Mulk: Anubhav Sinha is among the growing breed of filmmakers who do not want to whitewash reality

In the first twenty minutes of Mulk, director Anubhav Sinha takes a dig at the Swachh Bharat campaign and the government’s demonetisation move. Blink for even a second and chances are, you might just miss the director’s disenchantment with the Centre’s policies and schemes. He goes a step further and attacks the issue of islamophobia. Mulk also ventures into a territory which many filmmakers shudder to think about – the perils of neo-nationalism. In other words, the film does not hesitate to call a spade a spade and shreds to pieces the government’s many theories. It’s a film that breaks stereotypes and conventions which hitherto had not been seen in Bollywood. Judging by the past record of such films, it is astonishing to see that it did not have to face the ire of the censor board. Mulk is a fine example of a growing breed of filmmakers who are determined not to whitewash reality.

Taapsee Pannu in a still from Mulk. Screenshot from YouTube.

Fanney Khan, another recent release, has a song very much in tune with the current government’s slogan for the 2014 Lok Sabha election campaign. Again, despite the hue and cry, the song ‘Mere Achhe Din Kab Aayenge’ featured in the final cut of the film. Netflix’s Sacred Games, helmed by Vikramaditya Motwane and Anurag Kashyap created ripples amongst the cadres of a certain political party when it mentioned Bofors. Congress took objection to the Netflix series for allegedly showing former prime minister Rajiv Gandhi in poor light but Congress chief himself put a lid on the entire controversy when he came up with his own statement. Kashyap himself lauded Rahul Gandhi’s act and hailed his views. Despite the brouhaha, the objectionable scenes and the dialogue can still be seen on the streaming platform. The fact that here is a director who mentioned things about the Bofors scam and did not shy away from stating facts reflects subversive courage, one that is rare in the times of playing it safe territory.

Not so long ago, the superhit Tamil film Mersal criticised the government by raising questions on implementation of the GST. The government countered by declaring that the film portrayed ‘untruths’ about the central taxation scheme. Despite being cleared by the censor board, though the two and half minute sequence was later trimmed from the film, but not before it made everyone aware of the government’s attempt to thwart freedom of expression.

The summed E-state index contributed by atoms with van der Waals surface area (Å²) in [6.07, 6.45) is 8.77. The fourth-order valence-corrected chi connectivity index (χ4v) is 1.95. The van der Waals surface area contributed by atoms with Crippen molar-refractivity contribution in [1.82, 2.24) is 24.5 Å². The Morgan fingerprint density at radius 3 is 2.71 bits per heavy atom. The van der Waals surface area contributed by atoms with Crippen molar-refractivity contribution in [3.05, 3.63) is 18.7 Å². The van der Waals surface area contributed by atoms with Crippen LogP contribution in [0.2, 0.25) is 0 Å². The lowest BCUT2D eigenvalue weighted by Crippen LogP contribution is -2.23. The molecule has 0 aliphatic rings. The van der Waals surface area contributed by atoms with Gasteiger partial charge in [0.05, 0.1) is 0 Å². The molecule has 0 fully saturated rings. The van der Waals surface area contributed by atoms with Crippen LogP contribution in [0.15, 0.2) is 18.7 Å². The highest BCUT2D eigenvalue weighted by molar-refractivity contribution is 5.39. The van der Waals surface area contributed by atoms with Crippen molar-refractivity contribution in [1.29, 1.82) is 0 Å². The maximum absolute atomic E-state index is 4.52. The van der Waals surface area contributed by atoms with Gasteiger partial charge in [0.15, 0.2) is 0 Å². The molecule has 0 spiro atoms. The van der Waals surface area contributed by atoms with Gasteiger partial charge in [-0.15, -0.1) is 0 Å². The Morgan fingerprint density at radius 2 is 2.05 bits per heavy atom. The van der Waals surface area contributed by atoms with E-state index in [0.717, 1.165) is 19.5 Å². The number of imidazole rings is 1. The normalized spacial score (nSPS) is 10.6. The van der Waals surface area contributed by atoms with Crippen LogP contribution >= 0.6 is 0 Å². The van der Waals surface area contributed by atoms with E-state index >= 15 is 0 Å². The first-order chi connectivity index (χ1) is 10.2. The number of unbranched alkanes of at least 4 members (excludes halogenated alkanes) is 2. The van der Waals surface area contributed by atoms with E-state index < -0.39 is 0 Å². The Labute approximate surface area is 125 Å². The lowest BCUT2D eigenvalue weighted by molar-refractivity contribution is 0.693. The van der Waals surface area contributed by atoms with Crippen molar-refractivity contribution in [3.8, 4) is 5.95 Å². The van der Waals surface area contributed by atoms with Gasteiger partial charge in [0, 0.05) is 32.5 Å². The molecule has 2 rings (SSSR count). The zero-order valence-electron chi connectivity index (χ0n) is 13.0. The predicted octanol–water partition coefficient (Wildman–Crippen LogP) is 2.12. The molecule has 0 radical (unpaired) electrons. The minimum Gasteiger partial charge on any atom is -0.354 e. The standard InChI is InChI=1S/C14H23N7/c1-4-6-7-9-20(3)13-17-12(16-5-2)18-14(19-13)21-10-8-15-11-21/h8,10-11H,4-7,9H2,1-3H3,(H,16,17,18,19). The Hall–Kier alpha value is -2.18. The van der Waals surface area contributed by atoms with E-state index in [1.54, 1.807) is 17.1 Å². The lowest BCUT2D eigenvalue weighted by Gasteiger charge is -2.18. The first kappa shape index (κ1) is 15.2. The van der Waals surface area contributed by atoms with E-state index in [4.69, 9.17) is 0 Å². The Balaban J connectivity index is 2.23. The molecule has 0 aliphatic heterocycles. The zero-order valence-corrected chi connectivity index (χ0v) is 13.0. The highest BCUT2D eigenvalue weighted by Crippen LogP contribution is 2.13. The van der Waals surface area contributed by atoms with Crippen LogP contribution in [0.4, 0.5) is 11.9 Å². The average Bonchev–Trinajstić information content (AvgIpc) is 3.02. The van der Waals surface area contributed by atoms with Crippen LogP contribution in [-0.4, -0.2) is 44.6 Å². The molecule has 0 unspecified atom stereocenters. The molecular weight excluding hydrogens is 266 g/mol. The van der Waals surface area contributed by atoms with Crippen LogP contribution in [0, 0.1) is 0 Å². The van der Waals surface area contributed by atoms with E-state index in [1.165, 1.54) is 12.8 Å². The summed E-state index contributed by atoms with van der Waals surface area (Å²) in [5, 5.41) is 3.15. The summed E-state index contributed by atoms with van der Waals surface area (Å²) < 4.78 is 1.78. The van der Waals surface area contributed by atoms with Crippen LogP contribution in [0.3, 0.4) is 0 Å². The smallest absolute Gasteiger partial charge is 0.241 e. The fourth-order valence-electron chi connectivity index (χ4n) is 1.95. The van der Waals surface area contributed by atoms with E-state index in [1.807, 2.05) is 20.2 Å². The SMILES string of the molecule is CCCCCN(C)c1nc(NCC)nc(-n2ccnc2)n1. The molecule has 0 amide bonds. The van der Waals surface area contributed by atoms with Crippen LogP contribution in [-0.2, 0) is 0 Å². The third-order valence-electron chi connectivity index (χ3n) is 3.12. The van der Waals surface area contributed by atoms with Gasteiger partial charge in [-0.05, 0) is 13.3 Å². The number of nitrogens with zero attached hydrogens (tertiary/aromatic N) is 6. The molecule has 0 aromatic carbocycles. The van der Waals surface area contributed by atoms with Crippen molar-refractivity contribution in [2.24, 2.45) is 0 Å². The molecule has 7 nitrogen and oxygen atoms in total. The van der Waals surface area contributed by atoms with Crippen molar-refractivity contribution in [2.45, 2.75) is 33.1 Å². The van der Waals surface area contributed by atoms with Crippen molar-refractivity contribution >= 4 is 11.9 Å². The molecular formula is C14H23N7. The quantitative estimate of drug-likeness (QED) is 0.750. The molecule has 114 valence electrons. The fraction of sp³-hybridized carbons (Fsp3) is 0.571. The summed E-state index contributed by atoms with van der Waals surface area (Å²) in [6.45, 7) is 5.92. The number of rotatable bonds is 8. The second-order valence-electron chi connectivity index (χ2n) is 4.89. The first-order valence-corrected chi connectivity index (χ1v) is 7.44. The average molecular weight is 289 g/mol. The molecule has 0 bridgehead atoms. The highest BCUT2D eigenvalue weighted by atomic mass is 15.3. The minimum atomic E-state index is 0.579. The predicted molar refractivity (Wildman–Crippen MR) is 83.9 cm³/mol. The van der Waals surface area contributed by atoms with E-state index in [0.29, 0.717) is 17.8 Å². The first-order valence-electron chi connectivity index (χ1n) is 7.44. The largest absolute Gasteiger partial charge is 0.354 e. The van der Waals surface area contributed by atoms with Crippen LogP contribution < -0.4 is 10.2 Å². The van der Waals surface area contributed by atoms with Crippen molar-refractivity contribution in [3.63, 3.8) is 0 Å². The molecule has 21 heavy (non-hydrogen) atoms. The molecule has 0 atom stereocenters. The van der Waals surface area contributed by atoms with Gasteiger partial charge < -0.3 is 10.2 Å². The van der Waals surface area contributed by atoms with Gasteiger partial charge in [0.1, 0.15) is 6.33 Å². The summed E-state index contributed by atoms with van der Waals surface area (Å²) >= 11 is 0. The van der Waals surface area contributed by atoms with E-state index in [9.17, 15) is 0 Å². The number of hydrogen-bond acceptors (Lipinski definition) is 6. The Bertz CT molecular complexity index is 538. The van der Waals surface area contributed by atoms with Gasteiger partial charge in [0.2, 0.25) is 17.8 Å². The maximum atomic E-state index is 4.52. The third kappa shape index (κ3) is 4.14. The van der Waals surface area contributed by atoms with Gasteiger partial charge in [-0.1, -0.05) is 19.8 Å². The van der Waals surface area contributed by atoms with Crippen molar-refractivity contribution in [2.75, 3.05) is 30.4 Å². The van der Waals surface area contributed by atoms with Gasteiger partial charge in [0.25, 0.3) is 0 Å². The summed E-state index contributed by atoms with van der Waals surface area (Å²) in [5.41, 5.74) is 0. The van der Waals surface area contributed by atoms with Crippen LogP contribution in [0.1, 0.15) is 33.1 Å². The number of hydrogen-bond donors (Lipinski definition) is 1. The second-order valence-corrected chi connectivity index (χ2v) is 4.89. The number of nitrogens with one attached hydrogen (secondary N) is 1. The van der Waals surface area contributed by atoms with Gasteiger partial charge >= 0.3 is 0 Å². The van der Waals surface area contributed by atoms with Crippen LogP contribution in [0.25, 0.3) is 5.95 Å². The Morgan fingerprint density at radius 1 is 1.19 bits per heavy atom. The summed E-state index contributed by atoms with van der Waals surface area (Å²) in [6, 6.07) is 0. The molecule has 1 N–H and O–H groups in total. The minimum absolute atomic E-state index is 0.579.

This change needs to be lauded and filmmakers should be given due credit for not kowtowing to the establishment. The change today is a far cry from the days when policies and the government itself were considered to be sacrosanct and their reflection on the screen required them to be in sync with the stated policies. If at all someone dared to swim against the tide, they were forcibly calmed down by just muttering the dreaded ‘censor’ word. One reason why filmmakers are embracing muted reality from the past and the current could be attributed to the influx of global content that an average viewer has now access to.

Showtime in the US can air an animated series called Our Cartoon President and The Looming Tower on Amazon can denounce the administrative decisions that led to the 9/11 attacks. No one blinks an eye and no furore is created. In other words, the mature level of content that the world is being exposed to is now seeping into India’s viewing appetites. The need to make Mulk arose from the fact that Anubhav was sick and tired hearing different interpretations of nationalism. “The definition of nationalism has become jingoistic, if you can shout louder then you are a nation lover. I wanted to change this notion.”

Last year, it was Madhur Bhandarkar’s Indu Sarkar that dug out an old chapter from Indian history – The Emergency, and did not hesitate in putting forth facts which were either omitted or conveniently altered to suit the vested interests of a certain group of people. Rajinikanth’s Kaala too touched upon a sensitive subject when it talked about caste politics. Udta Punjab had an ugly brush with the censor board but the fact that the film eventually saw the light of day in theatres despite revolving around the drug menace in Punjab – the very theme government and censor board objected to — can only be termed as a short-lived struggle by the makers who were associated with the film. Newton too took a dig at the way elections are conducted in remote areas. None of these films were stopped from getting screened in theatres.

Things which till now were swept under the carpet are now coming out in the open. The change is slow but it’s happening nonetheless. Apart from giving voice to filmmakers, social media too has made the world a smaller place. The very concept of living in isolation now exists no more. Filmmakers have now comprehended that stating facts is the way ahead and any attempt to dilute the truth will lead to the fear of getting exposed. A change is here and it should be commended and kudos to the authorities that have allowed this change to take place.

Ayushmann Khurrana’s wife Tahira Kashyap to debut as director with slice-of-life drama

Ayushmann Khurrana’s wife Tahira Kashyap will soon debut as a director with a slice-of-life drama set in Mumbai. Kashyap has previously helmed a short film Toffee, produced by Khurrana and casting director Mukesh Chhabra, according to Hindustan Times.